- Associated Press - Thursday, June 2, 2016

HONOLULU (AP) - Former U.S. Rep. Colleen Hanabusa says she decided to run for her old seat in Congress after former colleagues, including outgoing U.S. Rep. Mark Takai, asked her to run.

Hanabusa filed nomination papers with the Hawaii Office of Elections and officially announced her campaign on Thursday.

The Democrat served in the U.S. House from 2011 until 2015, and she gave up her seat to run for Senate. She lost to U.S. Sen. Brian Schatz.

Takai recently announced he won’t seek re-election because he’s battling cancer.

“I am a legislator at heart, and legislating is something that I understand, something that I feel that I can do better than most,” Hanabusa said. “I hate to be immodest.”

Hanabusa is chairwoman of the board of the Honolulu Authority for Rapid Transportation, a role she said she’ll leave if elected to Congress.

Political analysts say it will be hard for any candidate to beat Hanabusa.

“She’s got the name recognition,” said Rebecca Ward, president of political polling firm Ward Research. “Those are her constituents from before, and I don’t think those constituents harbor any ill feelings for stepping down. So I would think that it’s a pretty clear path for her.”

But her entry into the race may have disappointed Democratic congressional hopefuls who are at earlier stages in their career, Ward added. “There probably were a lot of people in town who were eying that … and I think this dashes their hopes,” she said.

Former Lt. Gov. Duke Aiona, a Republican, has pulled papers from the Office of Elections to run for the seat, although he’s also done so in the races for Honolulu mayor and the 20th District of the state Senate. Reached by phone, Aiona said he was still deciding which office to run for, but he declined further comment.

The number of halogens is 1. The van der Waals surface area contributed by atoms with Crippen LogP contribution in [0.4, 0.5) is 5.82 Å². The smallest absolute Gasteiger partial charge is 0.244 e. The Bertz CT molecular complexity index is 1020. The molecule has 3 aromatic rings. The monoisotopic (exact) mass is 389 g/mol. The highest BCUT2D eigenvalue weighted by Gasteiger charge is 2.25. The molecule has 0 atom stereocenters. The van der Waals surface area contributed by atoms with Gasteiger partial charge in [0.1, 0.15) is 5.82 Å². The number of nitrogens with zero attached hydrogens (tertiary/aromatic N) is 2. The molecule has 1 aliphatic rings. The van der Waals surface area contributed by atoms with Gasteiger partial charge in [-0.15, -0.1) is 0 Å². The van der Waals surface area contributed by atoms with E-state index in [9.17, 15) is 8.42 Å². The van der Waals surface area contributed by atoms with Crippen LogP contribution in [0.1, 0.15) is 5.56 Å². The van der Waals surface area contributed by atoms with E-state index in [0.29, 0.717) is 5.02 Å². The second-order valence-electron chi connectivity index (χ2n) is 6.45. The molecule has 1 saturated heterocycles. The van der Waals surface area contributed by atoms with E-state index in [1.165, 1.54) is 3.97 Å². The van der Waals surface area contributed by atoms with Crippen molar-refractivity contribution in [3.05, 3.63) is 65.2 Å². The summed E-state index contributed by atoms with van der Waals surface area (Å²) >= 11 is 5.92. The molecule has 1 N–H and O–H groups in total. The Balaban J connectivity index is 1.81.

While in Congress, Hanabusa served on the House Armed Services and the Natural Resources committees, and she hopes to serve on those panels again. She also served on the House Subcommittee on Indian and Alaska Native Affairs.

If elected, Hanabusa said she will work on federal recognition for Native Hawaiians and protecting Hawaii’s role as a strategic military location in the Pacific.

“Hawaii’s economy is so tied to the military,” Hanabusa said, adding that the military plays an important role in disaster relief. “We are the most forward East state in the union, so we play a critical role in being able to get to places, especially for example when there’s a typhoon or hurricane or earthquake. It really is our military that is first on the line.”

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